Sugene Lee

Archive for May, 2012|Monthly archive page

Blake Griffin asked to grow up too fast

In NBA: LA Clippers on May 16, 2012 at 4:46 pm

Blake Griffin has now played a full season of 82 games, a shortened season of 66 games, and 8 playoff games. That’s only a total of 156 games in his career. That’s not a whole lot, right?

Yet, people around the league, whether they be opposing players, coaches, columnists, analysts, or fans, are asking Blake to do things it took other players at least 5 years to do (myself included). Blake didn’t come into the league with a full set of skills. He came in with an explosiveness that couldn’t match anyone else’s, ridiculous jumping and dunking ability, and most importantly, a hard work ethic. His work ethic is what essentially got Blake to average 20+ points, 10+ rebounds, and 3+ assists in his career. To make up for his lack of skills, he keeps his motor on at 100% any time his feet are on the court. He has yet to develop a solid post move, is slowly developing a mid-range jumper, and still has a cringe-worthy free throw shot. But how can you criticize a player who’s putting up these kinds of numbers purely on talent?

In the span of being in the league for two years, he has gone from a being on a lovable team who had zero expectations, to a despised team trying to contend for a championship. Of course, this had to be expected with Clippers GM, Neil Olshey, acquiring Chris Paul, Caron Butler and Chauncey Billups before the season started. But if you think about it, three of the five starters have never been to the playoffs until this year; one of them being, Blake Griffin. The injuries have plagued the Clippers, which they don’t use as an excuse, but I will. In only his second year, people have gone from loving his highlight worthy dunks, to dismissing and hating them. Why? I don’t know. Perhaps it’s because he does his “Blake Face” instead of pounding on his chest like a gorilla. Maybe it’s because of the way he stares at refs for a no-call. Or maybe it’s even because he gets hit in the face and “flops” so that the refs can see it. Okay, he has flopped before, but who hasn’t? He doesn’t do it excessively and I haven’t seen him do it for a while now. But let’s be real. The kid gets beat up during games and gets hated for it. The media has hyped up his “flopping” so much that it’s just a part of him now. It’s in his name. But when’s the last time selling a call after getting hit in the face was a flop? Correct me if I’m wrong, but I thought flopping was flailing your arms and body with little or no contact (i.e. Manu Ginobili).

As a fan, it’s even frustrating for me to watch him get back on defense because he’s always the last one to get across the court. It’s frustrating to see his averages drop tremendously in the playoffs. It’s frustrating when he can’t box out a Boris Diaw or Tim Duncan. Against Memphis, he might’ve gotten a pass for not being able to out rebound Zach Randolph or Marc Gasol, but they should be out rebounding the Spurs with ease.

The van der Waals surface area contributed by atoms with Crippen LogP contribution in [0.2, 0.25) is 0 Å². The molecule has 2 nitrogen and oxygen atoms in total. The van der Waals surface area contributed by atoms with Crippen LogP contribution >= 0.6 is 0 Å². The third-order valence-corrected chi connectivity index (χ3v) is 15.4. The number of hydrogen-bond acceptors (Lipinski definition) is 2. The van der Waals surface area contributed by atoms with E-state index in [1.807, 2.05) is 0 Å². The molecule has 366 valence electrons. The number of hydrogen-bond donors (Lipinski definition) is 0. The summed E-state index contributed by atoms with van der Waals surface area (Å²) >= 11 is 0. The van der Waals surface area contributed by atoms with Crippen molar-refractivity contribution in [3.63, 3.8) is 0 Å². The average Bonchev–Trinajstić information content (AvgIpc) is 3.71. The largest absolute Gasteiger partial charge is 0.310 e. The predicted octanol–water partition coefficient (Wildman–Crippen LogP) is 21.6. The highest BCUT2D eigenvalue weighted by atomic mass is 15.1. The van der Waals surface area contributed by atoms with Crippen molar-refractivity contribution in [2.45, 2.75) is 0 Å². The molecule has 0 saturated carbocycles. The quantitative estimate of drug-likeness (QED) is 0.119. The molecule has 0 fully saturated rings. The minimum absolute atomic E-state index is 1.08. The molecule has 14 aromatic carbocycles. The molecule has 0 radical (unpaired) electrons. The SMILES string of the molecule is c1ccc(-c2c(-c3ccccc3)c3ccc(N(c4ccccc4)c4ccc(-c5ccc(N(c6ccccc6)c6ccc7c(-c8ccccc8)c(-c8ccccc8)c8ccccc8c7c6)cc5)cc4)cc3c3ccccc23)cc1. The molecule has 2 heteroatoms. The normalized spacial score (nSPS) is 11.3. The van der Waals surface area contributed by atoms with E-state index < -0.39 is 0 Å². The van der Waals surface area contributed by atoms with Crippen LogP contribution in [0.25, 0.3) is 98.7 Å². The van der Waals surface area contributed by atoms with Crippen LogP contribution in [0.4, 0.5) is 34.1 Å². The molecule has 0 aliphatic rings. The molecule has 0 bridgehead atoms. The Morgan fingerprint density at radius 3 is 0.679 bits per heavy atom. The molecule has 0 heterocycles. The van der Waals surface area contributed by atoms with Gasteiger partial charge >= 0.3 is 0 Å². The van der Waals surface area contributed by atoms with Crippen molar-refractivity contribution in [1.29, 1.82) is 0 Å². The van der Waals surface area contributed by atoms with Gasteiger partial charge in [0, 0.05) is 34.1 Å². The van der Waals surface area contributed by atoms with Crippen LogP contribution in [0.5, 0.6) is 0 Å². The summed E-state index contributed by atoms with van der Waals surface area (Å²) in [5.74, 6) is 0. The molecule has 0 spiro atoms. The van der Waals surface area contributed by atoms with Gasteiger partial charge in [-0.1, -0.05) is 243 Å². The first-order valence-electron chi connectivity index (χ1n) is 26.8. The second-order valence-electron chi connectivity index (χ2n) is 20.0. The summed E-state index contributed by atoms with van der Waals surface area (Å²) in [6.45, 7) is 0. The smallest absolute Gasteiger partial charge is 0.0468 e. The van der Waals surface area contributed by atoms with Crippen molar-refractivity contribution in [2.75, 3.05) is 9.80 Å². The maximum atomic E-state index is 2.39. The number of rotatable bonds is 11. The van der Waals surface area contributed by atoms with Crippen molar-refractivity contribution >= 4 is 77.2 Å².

So even as a fan who will defend Blake Griffin in whatever situation he’s in, I do get annoyed with the way he plays, even when he’s injured. And maybe it’s because nobody knows the extent of his sprained knee, but I do still have high expectations. And I think I just proved my point by being a hypocrite. We all expect so much out of Blake that we criticize everything he does wrong. We want faster results, but it’s not going to happen because he can only get so much better, so fast. Nobody was expecting the Clippers to get to the finals, especially after Chauncey Billups went down. But deep down, I think we, Clipper fans, still wanted them to somehow, impossibly, get there. At least, that’s how I felt.


“Grit & Grind” Is Not The Answer

In NBA: LA Clippers on May 16, 2012 at 7:19 am

First of all, I give the Clippers a whole lot of props for getting through the first-round. Nearly all ESPN “experts” expected the Clippers to lose in the first round, but they were able to grind out each win and win Game 7 on Memphis’ home court. It was one of the ugliest basketball I’ve seen, but it has to go down as one of the best first round series in the NBA Playoffs.

Then, here’s the problem: San Antonio Spurs. From the start of this lockout season, they’ve become an offensive juggernaut that just can’t be stopped. Once again, they’ve climbed up to take first place, record wise, and completely dominate their opponents. Unfortunately, the Clippers have to be on the bad end of the stick. When playing against a Memphis team that had one of the worst offensive in the league, the Clippers lucked out and got to hide their poor perimeter defense. In Game 1 of the Western Conference Semifinals, it was impossible to cover up their poor defense. Spurs were getting wide open three’s and drained 13-25 from behind the arc. And the Clippers’ poor rebounding continues to make me yell at the television.